No politics, says creator Jim Davis, as lasagna-loving, Monday-hating Garfield is set to turn 40
Politics and entertainment have long been intertwined. But Garfield, which holds the Guinness World Record for being the world's most widely syndicated comic strip, is not going to enter that space.
Emmy Award winner, Jim Davis, the creator of the 'big orange cat' Garfield, doesn't want the lasagna-loving, Monday-hating cat - who will hit the big 40 on June 19 - to be dated by dealing with politics.
Politics and entertainment have long been intertwined. But Garfield, which holds the Guinness World Record for being the world's most widely syndicated comic strip, is not going to enter that space ever.
"I felt that they dealt with that (politics) in rest of the newspapers... it is all about politics and economy. So, I thought that I don't need to deal with that. Also, those comic strips that deal with politics and social comments, tend to be dated. I didn't want Garfield to be dated," Davis, an Indiana native, said in an telephone interview.
"And I didn't want Garfield to be an American. I wanted him to be an Indian or a Chinese or British."
He felt that had he made a political comment, Garfield would have been automatically identified as an American cat. "I didn't want to do that and also, people go to comics to have a laugh and have a break... away from the real news and real world that are often depressing," said the cartoonist.
But what would Garfield think of US President Donald Trump? "What would the big orange cat who speaks his mind feel about big orange guy?" Davis asked followed by laughter. He might not make a political statement, but Davis wants a lot of stories to be told through Garfield.
"I would like to step away from the day-to-day licensing and all that one day, but I want to continue with the comic strip because that's what gets me out of the bed every morning. It's still my favourite thing to do.
"I would like Garfield to continue whether with people I work or anyone else who can maintain the level of Garfield's humour and continue to entertain other generations after I am done. I would like to see him go on for a long, long time," he said.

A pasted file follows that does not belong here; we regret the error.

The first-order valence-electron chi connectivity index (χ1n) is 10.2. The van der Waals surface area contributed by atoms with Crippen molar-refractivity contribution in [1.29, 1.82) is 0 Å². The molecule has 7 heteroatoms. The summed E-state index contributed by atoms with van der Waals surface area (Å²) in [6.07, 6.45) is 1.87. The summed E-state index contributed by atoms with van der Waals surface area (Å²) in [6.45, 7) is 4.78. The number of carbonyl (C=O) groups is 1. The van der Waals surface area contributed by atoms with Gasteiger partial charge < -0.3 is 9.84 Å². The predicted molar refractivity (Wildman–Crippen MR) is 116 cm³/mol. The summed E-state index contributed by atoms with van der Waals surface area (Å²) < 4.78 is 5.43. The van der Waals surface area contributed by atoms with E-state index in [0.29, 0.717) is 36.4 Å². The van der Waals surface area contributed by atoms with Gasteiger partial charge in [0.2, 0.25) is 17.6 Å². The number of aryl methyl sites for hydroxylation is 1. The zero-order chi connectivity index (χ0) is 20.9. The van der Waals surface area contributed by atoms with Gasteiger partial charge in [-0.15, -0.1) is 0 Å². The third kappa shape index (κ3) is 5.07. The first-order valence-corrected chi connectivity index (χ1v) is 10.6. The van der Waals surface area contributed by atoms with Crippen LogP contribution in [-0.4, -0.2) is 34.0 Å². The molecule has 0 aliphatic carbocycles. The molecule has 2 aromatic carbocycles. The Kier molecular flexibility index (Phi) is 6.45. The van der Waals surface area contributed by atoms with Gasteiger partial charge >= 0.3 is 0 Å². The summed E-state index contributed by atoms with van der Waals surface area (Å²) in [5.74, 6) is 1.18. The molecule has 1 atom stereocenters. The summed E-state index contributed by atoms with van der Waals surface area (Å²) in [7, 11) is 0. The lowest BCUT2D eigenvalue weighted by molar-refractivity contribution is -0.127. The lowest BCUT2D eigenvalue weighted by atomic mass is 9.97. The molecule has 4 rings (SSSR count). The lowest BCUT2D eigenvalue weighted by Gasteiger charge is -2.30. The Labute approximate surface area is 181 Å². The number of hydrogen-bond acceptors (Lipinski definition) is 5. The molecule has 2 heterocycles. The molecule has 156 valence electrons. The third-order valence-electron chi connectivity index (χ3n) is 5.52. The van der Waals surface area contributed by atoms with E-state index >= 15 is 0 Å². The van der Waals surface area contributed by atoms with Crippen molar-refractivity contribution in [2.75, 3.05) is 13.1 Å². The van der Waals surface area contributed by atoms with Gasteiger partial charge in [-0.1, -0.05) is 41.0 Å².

The Garfield merchandise is licensed by Animation International India and is copyrighted to Davis' company Paws. Apart from the comic strip, Garfield had his own shows, movies, stage shows and video games.
"People love cats. That aside, he does what we all do. He eats and he sleeps. Obviously, we identify with that. That's important." His loyal admirers are flooding social media with fan art to celebrate Garfield entering the fourth level.
How does he plan to celebrate Garfield's birthday?
"I am going for Garfield's 40th anniversary celebrations in Canada, then China. We are releasing a book, 'Garfield Hits the Big 4-0'. I will be going to Denver for Comic Con to launch that," he shared.
Going back in time, what made him come up with a comic strip with a cat who thinks like a human being?
"I didn't want to work with human beings. I had worked for nine years for a comic strip called Tumbleweeds. I thought if I had a comic strip, I would work with animals. Animals are adorable. Back then, dogs were doing very well. I thought maybe cat lovers would like something on cats," he said.
Would it still be massively successful had Garfield been another animal?
"It would have certainly worked as a dog but as a horse or a bird... I don't think so, because people don't see them around the house all the time," said Davis.
Among various films, "Garfield: The Movie" (2004) and "Garfield: A Tail of Two Kitties" (2006) with voice-over by Hollywood star Bill Murray, did well at the box office.
Any more movies lined up?
"Yes, we are working on another movie. That's gonna be years away because it will be all computer animated this time. I like Garfield's voice (Frank Welker) that we are using for television," said Davis.
"Bill Murray was wonderful in Garfield's live action films. He has the attitude and his voice fits the character very nicely but no... as long as it (anybody's voice) suits his (Garfield's) personality, I am good with that," added its creator.
He has been doing this for 40 years but he still feels that he is trying to get it right.
"I like to make the art even better because I want to entertain....Garfield is going to continue eating and sleeping for a long time," he said.